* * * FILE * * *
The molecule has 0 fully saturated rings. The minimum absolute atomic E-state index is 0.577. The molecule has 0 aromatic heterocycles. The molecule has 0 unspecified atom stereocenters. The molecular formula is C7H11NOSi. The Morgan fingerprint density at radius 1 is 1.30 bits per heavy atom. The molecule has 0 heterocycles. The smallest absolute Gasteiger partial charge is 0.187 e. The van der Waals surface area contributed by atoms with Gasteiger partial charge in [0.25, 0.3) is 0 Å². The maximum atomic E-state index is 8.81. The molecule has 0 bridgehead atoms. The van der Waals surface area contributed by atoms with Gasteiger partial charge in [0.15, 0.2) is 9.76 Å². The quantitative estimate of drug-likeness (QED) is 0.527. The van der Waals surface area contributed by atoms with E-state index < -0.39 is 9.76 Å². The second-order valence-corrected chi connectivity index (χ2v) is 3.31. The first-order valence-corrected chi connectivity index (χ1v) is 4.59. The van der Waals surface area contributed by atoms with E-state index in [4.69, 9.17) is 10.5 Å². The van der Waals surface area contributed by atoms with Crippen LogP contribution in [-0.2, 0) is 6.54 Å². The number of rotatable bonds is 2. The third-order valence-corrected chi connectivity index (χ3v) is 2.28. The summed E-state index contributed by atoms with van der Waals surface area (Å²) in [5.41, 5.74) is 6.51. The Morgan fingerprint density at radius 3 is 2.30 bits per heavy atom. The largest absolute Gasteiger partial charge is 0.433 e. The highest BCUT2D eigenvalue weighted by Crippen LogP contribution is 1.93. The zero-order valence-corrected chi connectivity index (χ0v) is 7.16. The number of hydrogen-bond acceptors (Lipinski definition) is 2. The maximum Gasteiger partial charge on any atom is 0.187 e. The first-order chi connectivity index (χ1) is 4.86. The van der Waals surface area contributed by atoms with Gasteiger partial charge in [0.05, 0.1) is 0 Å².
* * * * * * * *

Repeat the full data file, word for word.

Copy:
The molecule has 0 fully saturated rings. The minimum absolute atomic E-state index is 0.577. The molecule has 0 aromatic heterocycles. The molecule has 0 unspecified atom stereocenters. The molecular formula is C7H11NOSi. The Morgan fingerprint density at radius 1 is 1.30 bits per heavy atom. The molecule has 0 heterocycles. The smallest absolute Gasteiger partial charge is 0.187 e. The van der Waals surface area contributed by atoms with Gasteiger partial charge in [0.25, 0.3) is 0 Å². The maximum atomic E-state index is 8.81. The molecule has 0 bridgehead atoms. The van der Waals surface area contributed by atoms with Gasteiger partial charge in [0.15, 0.2) is 9.76 Å². The quantitative estimate of drug-likeness (QED) is 0.527. The van der Waals surface area contributed by atoms with E-state index < -0.39 is 9.76 Å². The second-order valence-corrected chi connectivity index (χ2v) is 3.31. The first-order valence-corrected chi connectivity index (χ1v) is 4.59. The van der Waals surface area contributed by atoms with E-state index in [4.69, 9.17) is 10.5 Å². The van der Waals surface area contributed by atoms with Crippen LogP contribution in [-0.2, 0) is 6.54 Å². The number of rotatable bonds is 2. The third-order valence-corrected chi connectivity index (χ3v) is 2.28. The summed E-state index contributed by atoms with van der Waals surface area (Å²) in [5.41, 5.74) is 6.51. The Morgan fingerprint density at radius 3 is 2.30 bits per heavy atom. The largest absolute Gasteiger partial charge is 0.433 e. The highest BCUT2D eigenvalue weighted by Crippen LogP contribution is 1.93. The zero-order valence-corrected chi connectivity index (χ0v) is 7.16. The number of hydrogen-bond acceptors (Lipinski definition) is 2. The maximum Gasteiger partial charge on any atom is 0.187 e. The first-order chi connectivity index (χ1) is 4.86. The van der Waals surface area contributed by atoms with Gasteiger partial charge in [0.05, 0.1) is 0 Å².